Nonetheless in Hayden's Parent-Teacher Journal there was a big gap... an entry on October 26th & then nothing until November 5th. They actually had a Halloween parade that day-- Hayden dressed up as a doctor. I remember speaking to another mom while we were out on the field watching all the students, & she offered up use of her washer & dryer-- their side of town had power by that time.
I first returned to the grocery store on November 7th, but even then the freezer aisles were still empty & dark. I found this cell phone pic I took that day:
So this year I was really looking forward to Hayden (hopefully) enjoying Halloween again. But on his level, mind you... I mean we may not eagerly make plans or that sort of thing because we never know how long he will last with certain tasks, but at least he can enjoy whatever festivities he wants, for the amount of time that's comfortable to him.
Superstorms aside, however, the whole concept of Halloween is not an easy one for most children with special needs. Did you know that just the part of dressing up can cause them anxiety? Or trigger their sensory issues? Did you know that the motor planning involved in going door-to-door is not necessarily natural for them? And worse, the discouragement this can cause them if someone is not home to answer the door? Did you know that not only is one neighborhood potentially too much for them, but even just one street?
So just imagine what it would take for someone like that to walk up to someone else's front door (keeping in mind they probably have social anxiety too), then knock or ring the doorbell, wait for someone to answer, then speak, then hold their bag open, put their hand in a bowl that might have many different textures in it, take one of something, & navigate back to the street potentially having to walk around other kids or step aside to let them by... then do this all over again... many times... as it gets darker outside.
Therefore when I say that as Hayden walked up to the first house by himself per his own request, & then no one answered, yet he still turned around & went across the street to another house, only to spot a smoke machine near the front door which he mistook as fire, but accepted our encouragement to continue, & followed our instructions not to walk on the lawn but to take the path, which triggered a hidden motion sensor inside of a 5-foot-tall witch, who moved & cackled at him, at which point another group of children were starting up the driveway as their parents looked on, so H reluctantly yet bravely continued towards the front door, briefly paused at the bottom of the short flight of front steps, & despite other children sort of walking around him by this point, still finished the task of accepting his very first piece of candy that night...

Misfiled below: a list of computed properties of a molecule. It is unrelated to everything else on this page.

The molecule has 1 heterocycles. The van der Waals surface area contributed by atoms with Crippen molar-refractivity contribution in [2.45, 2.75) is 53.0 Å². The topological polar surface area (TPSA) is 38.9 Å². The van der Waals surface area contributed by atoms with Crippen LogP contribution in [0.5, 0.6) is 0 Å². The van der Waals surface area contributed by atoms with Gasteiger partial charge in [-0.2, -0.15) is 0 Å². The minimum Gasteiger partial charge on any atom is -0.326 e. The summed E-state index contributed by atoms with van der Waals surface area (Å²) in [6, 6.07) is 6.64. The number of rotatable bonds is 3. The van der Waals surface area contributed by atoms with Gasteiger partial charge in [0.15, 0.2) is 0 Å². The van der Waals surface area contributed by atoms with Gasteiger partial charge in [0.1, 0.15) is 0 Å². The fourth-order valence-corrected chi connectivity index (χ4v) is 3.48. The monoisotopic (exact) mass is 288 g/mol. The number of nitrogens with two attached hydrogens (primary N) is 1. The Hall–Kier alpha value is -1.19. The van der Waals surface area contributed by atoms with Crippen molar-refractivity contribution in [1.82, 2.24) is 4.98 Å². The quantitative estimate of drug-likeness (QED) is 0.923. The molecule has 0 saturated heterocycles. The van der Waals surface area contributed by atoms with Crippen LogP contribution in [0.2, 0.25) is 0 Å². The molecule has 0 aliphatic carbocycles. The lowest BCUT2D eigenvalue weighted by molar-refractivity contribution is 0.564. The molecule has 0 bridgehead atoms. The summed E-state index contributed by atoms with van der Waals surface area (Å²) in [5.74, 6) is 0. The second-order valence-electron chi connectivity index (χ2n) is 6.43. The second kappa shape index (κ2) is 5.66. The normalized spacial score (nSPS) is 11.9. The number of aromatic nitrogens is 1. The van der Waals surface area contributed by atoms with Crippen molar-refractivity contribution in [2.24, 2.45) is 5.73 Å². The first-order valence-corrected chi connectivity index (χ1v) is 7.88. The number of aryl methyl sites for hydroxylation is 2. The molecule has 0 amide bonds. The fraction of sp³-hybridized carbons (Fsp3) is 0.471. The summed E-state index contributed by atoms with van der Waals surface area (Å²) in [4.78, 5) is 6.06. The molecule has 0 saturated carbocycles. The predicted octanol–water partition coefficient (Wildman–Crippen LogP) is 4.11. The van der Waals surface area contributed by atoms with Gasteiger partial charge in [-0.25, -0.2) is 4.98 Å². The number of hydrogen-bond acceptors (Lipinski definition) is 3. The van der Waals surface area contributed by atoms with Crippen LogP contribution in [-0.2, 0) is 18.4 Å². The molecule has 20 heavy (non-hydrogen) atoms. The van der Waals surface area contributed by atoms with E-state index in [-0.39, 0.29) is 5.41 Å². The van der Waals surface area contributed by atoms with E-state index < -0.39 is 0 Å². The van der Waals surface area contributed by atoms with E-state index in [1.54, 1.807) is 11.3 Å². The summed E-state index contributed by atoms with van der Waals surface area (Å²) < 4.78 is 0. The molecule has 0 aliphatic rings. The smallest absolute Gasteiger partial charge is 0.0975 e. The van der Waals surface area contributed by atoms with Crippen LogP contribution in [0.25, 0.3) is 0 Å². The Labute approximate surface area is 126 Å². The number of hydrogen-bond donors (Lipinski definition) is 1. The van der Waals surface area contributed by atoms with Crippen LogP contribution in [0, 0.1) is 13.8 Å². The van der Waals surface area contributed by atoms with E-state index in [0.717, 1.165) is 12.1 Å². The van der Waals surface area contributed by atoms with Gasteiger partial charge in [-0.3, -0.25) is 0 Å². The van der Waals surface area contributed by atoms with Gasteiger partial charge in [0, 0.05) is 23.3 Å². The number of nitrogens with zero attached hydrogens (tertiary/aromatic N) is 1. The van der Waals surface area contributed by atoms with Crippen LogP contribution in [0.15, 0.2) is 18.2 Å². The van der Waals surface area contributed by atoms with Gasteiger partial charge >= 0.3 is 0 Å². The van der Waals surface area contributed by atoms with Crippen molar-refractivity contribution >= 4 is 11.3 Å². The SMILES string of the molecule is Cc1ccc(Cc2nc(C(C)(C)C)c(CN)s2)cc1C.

I can not just say, "Hayden went trick-or-treating last night," end of sentence.
Excuse me but my kid's accomplishment (yes, accomplishment) is basically comparable to the motor planning equivalent of a triathlon, demonstrating determination similar to that of a knight (btw the garb comparison here is important), while courageously overcoming obstacles comparable to that of a survivor of I-don't-even-know what, in order to storm one of the most intimidating castles ever, & retrieve a candy reward of some sort which you won't even eat because of your food sensory issues... all for the sake of participating in something that you know other kids enjoy, so you want to enjoy it too.
Now maybe you can begin to understand where I'm coming from, when I say this is really super.
And the couple times that other children from school who happened to be trick-or-treating in the same neighborhood said, "Hi Hayden!" ... & he responded... oh, my... that part was like finding out you were nominated for something & then actually winning it.